CBS Records’ aggressive promotion vice president Frank Dileo took the clip to MTV, “the music video” network. He recalls, “In the beginning they did not know what would be acceptable to their audience,” which was an understatement at best. MTV’s response was generally negative. Bob Pittman: “We chose rock because the audience was larger. The mostly white rock audience was more excited about rock than the largely black audience about contemporary rhythm and blues.” Les Garland echoes his superior’s view: “You cannot be all things to all people. You cannot play jazz and country music and funk. You lose your focus.” Privately, Pittman was labeling his critics as being “ignorant” of the format.

CBS was adamant. Dileo went back to MTV on several occasions to restate the label’s case. MTV continued to repeat: “It’s the format” and the decision had nothing to do with race.

Pittman’s argument was consistent with his past pronouncements. Originally he shunned “golden oldies” even if the clips were available, saying: “I don’t think our audience is very interested in the past.” The same applies to futuristic videos: “Musically, those songs do not fit into MTV’s format. They’re too avant garde.”

While enjoying some support from within the broadcast community, MTV was rapidly being pushed into a public relations corner. The perception was becoming, for some people, the reality. CBS Records, as many have discovered is a company that is willing to extend its clout. Epic did have an argument. Billie Jean with its chart position, was an obvious crossover hit appealing to both races. Thriller’s success only reaffirmed the contention. This view did not seem to originally persuade most of the MTV brass.

The March 2 MTV playlist had Billie Jean as an add-on. This 180 degree shift led to considerable speculation. None of the individuals reportedly involved will directly discuss the about-face.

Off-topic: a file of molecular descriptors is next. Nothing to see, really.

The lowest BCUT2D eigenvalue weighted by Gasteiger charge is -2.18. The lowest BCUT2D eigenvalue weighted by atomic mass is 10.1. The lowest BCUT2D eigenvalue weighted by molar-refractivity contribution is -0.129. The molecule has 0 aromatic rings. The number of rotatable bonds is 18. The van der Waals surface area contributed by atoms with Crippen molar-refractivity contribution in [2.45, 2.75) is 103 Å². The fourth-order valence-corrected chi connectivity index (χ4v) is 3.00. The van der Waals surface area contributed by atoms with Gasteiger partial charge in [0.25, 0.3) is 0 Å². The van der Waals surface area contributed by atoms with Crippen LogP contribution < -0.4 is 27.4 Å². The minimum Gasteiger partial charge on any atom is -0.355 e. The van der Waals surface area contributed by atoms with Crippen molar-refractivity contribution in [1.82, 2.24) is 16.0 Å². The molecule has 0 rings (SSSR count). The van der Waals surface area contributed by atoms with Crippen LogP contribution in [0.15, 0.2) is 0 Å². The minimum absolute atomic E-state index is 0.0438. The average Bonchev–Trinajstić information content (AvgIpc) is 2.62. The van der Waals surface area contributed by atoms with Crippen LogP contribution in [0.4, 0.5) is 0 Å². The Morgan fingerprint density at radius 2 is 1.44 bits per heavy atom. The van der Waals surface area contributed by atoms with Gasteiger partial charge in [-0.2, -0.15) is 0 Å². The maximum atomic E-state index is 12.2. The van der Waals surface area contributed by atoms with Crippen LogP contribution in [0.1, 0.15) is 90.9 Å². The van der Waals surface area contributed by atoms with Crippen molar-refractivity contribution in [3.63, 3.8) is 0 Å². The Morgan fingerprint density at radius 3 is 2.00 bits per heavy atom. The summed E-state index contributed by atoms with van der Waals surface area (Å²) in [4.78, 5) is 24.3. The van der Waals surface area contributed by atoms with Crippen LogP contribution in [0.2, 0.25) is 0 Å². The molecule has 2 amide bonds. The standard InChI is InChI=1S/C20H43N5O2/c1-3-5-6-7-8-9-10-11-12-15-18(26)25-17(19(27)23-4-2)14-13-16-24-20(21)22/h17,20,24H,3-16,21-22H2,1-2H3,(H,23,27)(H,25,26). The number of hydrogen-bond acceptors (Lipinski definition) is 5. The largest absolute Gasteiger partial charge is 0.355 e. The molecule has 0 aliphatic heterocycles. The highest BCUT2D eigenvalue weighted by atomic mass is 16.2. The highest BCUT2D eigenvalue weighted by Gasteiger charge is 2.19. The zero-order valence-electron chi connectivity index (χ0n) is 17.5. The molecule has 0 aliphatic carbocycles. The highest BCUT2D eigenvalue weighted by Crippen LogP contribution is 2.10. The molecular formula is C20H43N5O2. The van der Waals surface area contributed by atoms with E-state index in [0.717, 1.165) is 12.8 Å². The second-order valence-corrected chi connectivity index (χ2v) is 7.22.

In late February an informal meeting had been arranged at Black Rock, where some top executives met to consider their options with MTV. Persuasion was not working. One executive suggested having Michael Jackson appear on the CBS Morning News and repeat James’ charges of racism. Several participants indicated that the ploy had little effect in the Slick Rick situation. Several other strategies were discussed and dismissed. Finally, the ultimate weapon was introduced: curtail MTV’s supply of free videos – especially of name acts, such as Billy Joel. This was a step Motown never dreamed about, as their roster and market share were limited. “What could Berry Gordy do, threaten to pull the Dazz Band video?” noted Rock and Rock Confidential (RRC). The CBS Group, with almost 25 percent of the recording market, could withhold Journey, Pink Floyd, Billy Joel and many other artists aired on MTV. Allegedly Waltner Yetnikoff played this card and won. One CBS company employee cautiously noted, “All I can tell you is if that story is in fact true it was a helluva gamble. Chuzpah! MTV could have held firm. Then what?”

In light of the record companies’ experience with radio and the home taping issues, the outcome could have been quite different. Many broadcasters refused to go along with the labels’ “friendly persuasion” to halt playing entire albums without interruption. Record label executives at that time conceded that withholding product service would be counter productive. Pulling the plug on MTV, at the time, could have similar consequences. One CBS artist stated, “I was on MTV at that time. It was definitely helping record and concert sales.” The implication was that he would not have been overjoyed with an MTV boycott, especially with the state of AOR in early 1983. “Walter Yetnikoff and I never had a discussion about Billie Jean,” says Pittman. Dileo was negotiating the matter with MTV executives representing Pittman’s views. Deniability is a practice common in organizations outside the confines of the intelligence gathering community. It is doubtful Pittman or Yetnikoff would have been directly involved. Still, given the stakes even corporate vice presidents were not individually empowered to make he kind of hard decisions that situation invoked.